'When I was picked, Rahulbhai spoke to me. He asked me to control what is in my hands and said, 'go out there and give it your best'.'
Mayank Agarwal knows that he could be confined to the sidelines once K L Rahul and Rohit Sharma are back in the mix, but what has helped him stay focussed is words of wisdom from coach Rahul Dravid, who told him to control what's in his domain.
Agarwal, who has been in and out of the squad in recent times, scored a fine 120 under pressure on the opening day of the second Test, in Mumbai on Friday, before which he watched legendary Sunil Gavaskar's batting videos and slightly changed his stance.
"When I was picked, Rahulbhai spoke to me. He asked me to control what is in my hands and said, 'go out there and give it your best'," Agarwal said at the end of the day's play.
"He had told me 'When you get set, make it big'. I am happy to have capitalised on the start that I had. But that message was very clear from Rahulbhai, that I should make it count," he added.
The Bangalore-based opener lamented that it was his misfortune that he got hit on the head during a nets session in England and then there was nothing in his hands.
"It was unfortunate for me to not have played in England. I got hit and there's nothing much I could do about that. I accepted it and continued to work hard and work on my process and my game."
Gavaskar, in the course of the day’s play during his commentary session, spoke about how he had advised Agarwal to reduce his pronounced back-lift into a shorter one and the opener said that, as of now, he is trying to ape the iconic former India captain's side-on stance.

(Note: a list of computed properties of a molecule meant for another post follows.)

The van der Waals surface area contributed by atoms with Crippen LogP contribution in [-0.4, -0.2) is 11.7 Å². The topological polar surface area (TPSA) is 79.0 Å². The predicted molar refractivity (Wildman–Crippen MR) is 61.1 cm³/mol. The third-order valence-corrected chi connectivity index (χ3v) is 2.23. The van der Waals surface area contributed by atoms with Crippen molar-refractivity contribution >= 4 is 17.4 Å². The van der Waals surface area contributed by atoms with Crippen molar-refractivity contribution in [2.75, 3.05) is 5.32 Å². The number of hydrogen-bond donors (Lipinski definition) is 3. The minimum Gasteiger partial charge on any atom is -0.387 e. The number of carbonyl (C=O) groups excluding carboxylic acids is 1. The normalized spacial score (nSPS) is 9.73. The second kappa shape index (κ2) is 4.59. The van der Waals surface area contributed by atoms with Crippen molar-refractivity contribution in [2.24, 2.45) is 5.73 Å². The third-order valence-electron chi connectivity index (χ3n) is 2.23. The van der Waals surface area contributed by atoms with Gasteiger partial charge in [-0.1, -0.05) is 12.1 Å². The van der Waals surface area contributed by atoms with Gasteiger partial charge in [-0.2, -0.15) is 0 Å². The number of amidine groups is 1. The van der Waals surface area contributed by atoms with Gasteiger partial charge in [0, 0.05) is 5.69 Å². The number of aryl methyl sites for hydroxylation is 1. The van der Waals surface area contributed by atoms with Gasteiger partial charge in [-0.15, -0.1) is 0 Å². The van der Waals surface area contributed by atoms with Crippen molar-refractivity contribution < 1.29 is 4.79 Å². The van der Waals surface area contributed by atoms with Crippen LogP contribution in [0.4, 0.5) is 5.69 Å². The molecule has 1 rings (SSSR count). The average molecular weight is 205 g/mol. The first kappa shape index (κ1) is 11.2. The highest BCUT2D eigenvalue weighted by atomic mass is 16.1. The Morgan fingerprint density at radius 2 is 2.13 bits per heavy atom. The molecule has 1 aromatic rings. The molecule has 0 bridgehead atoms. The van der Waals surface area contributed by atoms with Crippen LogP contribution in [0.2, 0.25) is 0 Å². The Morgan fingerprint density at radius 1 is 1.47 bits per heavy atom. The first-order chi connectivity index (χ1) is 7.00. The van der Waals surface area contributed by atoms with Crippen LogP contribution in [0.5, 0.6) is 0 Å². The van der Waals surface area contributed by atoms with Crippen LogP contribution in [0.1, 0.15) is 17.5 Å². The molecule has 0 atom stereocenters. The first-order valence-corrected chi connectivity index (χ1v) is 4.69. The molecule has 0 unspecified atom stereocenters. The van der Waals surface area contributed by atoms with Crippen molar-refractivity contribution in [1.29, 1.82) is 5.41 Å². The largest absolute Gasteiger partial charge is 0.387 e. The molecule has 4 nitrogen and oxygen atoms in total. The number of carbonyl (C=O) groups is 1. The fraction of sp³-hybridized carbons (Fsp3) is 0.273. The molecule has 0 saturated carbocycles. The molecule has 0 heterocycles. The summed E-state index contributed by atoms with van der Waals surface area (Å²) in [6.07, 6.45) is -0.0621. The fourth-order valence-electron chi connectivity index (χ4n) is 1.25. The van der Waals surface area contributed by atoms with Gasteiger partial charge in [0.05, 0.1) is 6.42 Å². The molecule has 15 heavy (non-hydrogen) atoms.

"He told me that I should consider keeping the bat a bit low initially in my innings. I have a tendency to hold it high. I couldn't make that adjustment in this short period of time. When he was saying, I noticed his shoulder position and basically picked up that I need to be more side on."
Agarwal hit four sixes off left-arm spinner Ajaz Patel, who was New Zealand's best bowler by a distance with four wickets to his name.
He said that it was a "conscious decision".
"He was bowling exceedingly well. But each time anything was in our half (our arc), the plan was to be a bit more attacking. Anything that came a little towards us in length, we were going to go for it.
"He had that phase when he tied us down, so it was a conscious decision to make it count when we could or each time he bowled it in our spot."
For Agarwal, Friday’s innings was more about "grit and determination" and he was prepared to look ugly as long as he got results.
"That is something I have thought about, but this innings was more about grit and determination, just to stick with the plan, be disciplined. I know I didn't look good sometimes but I got the job done," he said.
India hasn't still reached a commanding score and Agarwal reckoned that the first session on Saturday will be crucial.
"How we start is crucial; the focus is that. The first session we want to play it out, the wicket is going to get harder and harder to bat on."